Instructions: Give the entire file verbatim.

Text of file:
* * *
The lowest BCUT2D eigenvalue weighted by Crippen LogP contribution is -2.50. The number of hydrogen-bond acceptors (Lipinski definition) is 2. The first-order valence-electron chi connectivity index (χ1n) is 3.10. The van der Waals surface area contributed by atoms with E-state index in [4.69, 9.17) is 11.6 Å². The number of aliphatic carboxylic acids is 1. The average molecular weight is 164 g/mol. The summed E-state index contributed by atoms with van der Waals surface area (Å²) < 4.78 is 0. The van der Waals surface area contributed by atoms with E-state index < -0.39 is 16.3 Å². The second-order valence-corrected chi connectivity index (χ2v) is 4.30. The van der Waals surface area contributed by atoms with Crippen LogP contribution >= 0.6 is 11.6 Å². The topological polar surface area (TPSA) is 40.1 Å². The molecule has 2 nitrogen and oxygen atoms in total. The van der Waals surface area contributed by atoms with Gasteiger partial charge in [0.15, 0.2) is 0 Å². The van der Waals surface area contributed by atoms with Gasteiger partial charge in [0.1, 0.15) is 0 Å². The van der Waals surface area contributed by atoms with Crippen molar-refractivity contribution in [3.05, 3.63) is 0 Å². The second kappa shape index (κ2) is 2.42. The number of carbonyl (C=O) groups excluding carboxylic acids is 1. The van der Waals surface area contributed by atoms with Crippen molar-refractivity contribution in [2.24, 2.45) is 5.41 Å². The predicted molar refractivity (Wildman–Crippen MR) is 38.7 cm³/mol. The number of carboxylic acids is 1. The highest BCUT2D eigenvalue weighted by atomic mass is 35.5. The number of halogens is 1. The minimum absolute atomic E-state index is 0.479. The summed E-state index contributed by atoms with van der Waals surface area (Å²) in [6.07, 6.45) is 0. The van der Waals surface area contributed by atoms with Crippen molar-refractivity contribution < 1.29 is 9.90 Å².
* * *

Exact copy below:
The lowest BCUT2D eigenvalue weighted by Crippen LogP contribution is -2.50. The number of hydrogen-bond acceptors (Lipinski definition) is 2. The first-order valence-electron chi connectivity index (χ1n) is 3.10. The van der Waals surface area contributed by atoms with E-state index in [4.69, 9.17) is 11.6 Å². The number of aliphatic carboxylic acids is 1. The average molecular weight is 164 g/mol. The summed E-state index contributed by atoms with van der Waals surface area (Å²) < 4.78 is 0. The van der Waals surface area contributed by atoms with E-state index < -0.39 is 16.3 Å². The second-order valence-corrected chi connectivity index (χ2v) is 4.30. The van der Waals surface area contributed by atoms with Crippen LogP contribution >= 0.6 is 11.6 Å². The topological polar surface area (TPSA) is 40.1 Å². The molecule has 2 nitrogen and oxygen atoms in total. The van der Waals surface area contributed by atoms with Gasteiger partial charge in [0.15, 0.2) is 0 Å². The van der Waals surface area contributed by atoms with Gasteiger partial charge in [0.1, 0.15) is 0 Å². The van der Waals surface area contributed by atoms with Crippen molar-refractivity contribution in [3.05, 3.63) is 0 Å². The second kappa shape index (κ2) is 2.42. The number of carbonyl (C=O) groups excluding carboxylic acids is 1. The van der Waals surface area contributed by atoms with Crippen molar-refractivity contribution in [2.24, 2.45) is 5.41 Å². The predicted molar refractivity (Wildman–Crippen MR) is 38.7 cm³/mol. The number of carboxylic acids is 1. The highest BCUT2D eigenvalue weighted by atomic mass is 35.5. The number of halogens is 1. The minimum absolute atomic E-state index is 0.479. The summed E-state index contributed by atoms with van der Waals surface area (Å²) in [6.07, 6.45) is 0. The van der Waals surface area contributed by atoms with Crippen molar-refractivity contribution < 1.29 is 9.90 Å².